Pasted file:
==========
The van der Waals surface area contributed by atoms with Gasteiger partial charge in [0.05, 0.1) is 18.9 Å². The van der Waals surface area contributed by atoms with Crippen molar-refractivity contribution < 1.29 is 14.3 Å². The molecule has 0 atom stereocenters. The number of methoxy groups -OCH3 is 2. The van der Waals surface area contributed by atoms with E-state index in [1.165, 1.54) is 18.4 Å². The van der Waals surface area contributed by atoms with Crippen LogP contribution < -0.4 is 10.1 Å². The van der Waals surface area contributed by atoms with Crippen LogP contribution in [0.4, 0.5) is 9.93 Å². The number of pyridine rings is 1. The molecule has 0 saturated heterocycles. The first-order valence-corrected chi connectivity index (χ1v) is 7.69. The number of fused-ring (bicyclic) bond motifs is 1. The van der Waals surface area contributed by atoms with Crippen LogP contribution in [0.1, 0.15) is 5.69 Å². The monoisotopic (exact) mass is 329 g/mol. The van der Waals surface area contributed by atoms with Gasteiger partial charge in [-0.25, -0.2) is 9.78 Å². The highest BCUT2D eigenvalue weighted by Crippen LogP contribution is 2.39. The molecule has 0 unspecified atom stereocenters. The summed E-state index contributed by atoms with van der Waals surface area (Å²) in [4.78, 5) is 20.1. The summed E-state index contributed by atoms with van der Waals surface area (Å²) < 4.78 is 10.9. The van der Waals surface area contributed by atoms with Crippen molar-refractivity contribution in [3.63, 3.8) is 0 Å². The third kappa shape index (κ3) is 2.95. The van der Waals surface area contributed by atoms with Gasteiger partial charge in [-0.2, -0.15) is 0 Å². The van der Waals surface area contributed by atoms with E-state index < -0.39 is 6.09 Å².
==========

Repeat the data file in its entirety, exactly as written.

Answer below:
The van der Waals surface area contributed by atoms with Gasteiger partial charge in [0.05, 0.1) is 18.9 Å². The van der Waals surface area contributed by atoms with Crippen molar-refractivity contribution < 1.29 is 14.3 Å². The molecule has 0 atom stereocenters. The number of methoxy groups -OCH3 is 2. The van der Waals surface area contributed by atoms with E-state index in [1.165, 1.54) is 18.4 Å². The van der Waals surface area contributed by atoms with Crippen LogP contribution < -0.4 is 10.1 Å². The van der Waals surface area contributed by atoms with Crippen LogP contribution in [0.4, 0.5) is 9.93 Å². The number of pyridine rings is 1. The molecule has 0 saturated heterocycles. The first-order valence-corrected chi connectivity index (χ1v) is 7.69. The number of fused-ring (bicyclic) bond motifs is 1. The van der Waals surface area contributed by atoms with Crippen LogP contribution in [0.1, 0.15) is 5.69 Å². The monoisotopic (exact) mass is 329 g/mol. The van der Waals surface area contributed by atoms with Gasteiger partial charge in [-0.25, -0.2) is 9.78 Å². The highest BCUT2D eigenvalue weighted by Crippen LogP contribution is 2.39. The molecule has 0 unspecified atom stereocenters. The summed E-state index contributed by atoms with van der Waals surface area (Å²) in [4.78, 5) is 20.1. The summed E-state index contributed by atoms with van der Waals surface area (Å²) < 4.78 is 10.9. The van der Waals surface area contributed by atoms with Crippen molar-refractivity contribution in [3.63, 3.8) is 0 Å². The third kappa shape index (κ3) is 2.95. The van der Waals surface area contributed by atoms with Gasteiger partial charge in [-0.2, -0.15) is 0 Å². The van der Waals surface area contributed by atoms with E-state index < -0.39 is 6.09 Å².